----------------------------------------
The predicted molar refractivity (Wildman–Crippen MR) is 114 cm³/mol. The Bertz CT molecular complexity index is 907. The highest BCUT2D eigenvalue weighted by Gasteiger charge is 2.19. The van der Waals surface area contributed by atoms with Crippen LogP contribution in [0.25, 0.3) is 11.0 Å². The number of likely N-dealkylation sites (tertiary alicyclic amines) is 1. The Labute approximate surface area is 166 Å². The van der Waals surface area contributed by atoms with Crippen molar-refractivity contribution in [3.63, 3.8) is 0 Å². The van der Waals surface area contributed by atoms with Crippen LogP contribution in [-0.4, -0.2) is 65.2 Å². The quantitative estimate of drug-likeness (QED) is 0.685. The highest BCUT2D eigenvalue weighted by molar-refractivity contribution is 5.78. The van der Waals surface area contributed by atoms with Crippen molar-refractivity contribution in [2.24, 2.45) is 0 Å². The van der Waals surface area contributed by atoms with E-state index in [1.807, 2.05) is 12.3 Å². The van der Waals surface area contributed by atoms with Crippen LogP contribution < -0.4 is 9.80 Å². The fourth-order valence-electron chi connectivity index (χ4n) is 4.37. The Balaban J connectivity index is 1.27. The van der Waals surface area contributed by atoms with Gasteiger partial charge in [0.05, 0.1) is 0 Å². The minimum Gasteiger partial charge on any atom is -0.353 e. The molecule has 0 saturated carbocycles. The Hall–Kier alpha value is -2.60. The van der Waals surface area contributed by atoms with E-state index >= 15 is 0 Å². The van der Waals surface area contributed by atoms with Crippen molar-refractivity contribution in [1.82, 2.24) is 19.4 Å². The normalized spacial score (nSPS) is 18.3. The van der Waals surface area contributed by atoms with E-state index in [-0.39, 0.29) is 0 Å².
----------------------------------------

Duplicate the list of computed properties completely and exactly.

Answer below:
The predicted molar refractivity (Wildman–Crippen MR) is 114 cm³/mol. The Bertz CT molecular complexity index is 907. The highest BCUT2D eigenvalue weighted by Gasteiger charge is 2.19. The van der Waals surface area contributed by atoms with Crippen LogP contribution in [0.25, 0.3) is 11.0 Å². The number of likely N-dealkylation sites (tertiary alicyclic amines) is 1. The Labute approximate surface area is 166 Å². The van der Waals surface area contributed by atoms with Crippen molar-refractivity contribution in [3.63, 3.8) is 0 Å². The van der Waals surface area contributed by atoms with Crippen LogP contribution in [-0.4, -0.2) is 65.2 Å². The quantitative estimate of drug-likeness (QED) is 0.685. The highest BCUT2D eigenvalue weighted by molar-refractivity contribution is 5.78. The van der Waals surface area contributed by atoms with Crippen molar-refractivity contribution in [2.24, 2.45) is 0 Å². The van der Waals surface area contributed by atoms with E-state index in [1.807, 2.05) is 12.3 Å². The van der Waals surface area contributed by atoms with Crippen LogP contribution < -0.4 is 9.80 Å². The fourth-order valence-electron chi connectivity index (χ4n) is 4.37. The Balaban J connectivity index is 1.27. The van der Waals surface area contributed by atoms with Gasteiger partial charge in [0.05, 0.1) is 0 Å². The minimum Gasteiger partial charge on any atom is -0.353 e. The molecule has 0 saturated carbocycles. The Hall–Kier alpha value is -2.60. The van der Waals surface area contributed by atoms with E-state index >= 15 is 0 Å². The van der Waals surface area contributed by atoms with Crippen molar-refractivity contribution in [1.82, 2.24) is 19.4 Å². The normalized spacial score (nSPS) is 18.3. The van der Waals surface area contributed by atoms with E-state index in [-0.39, 0.29) is 0 Å².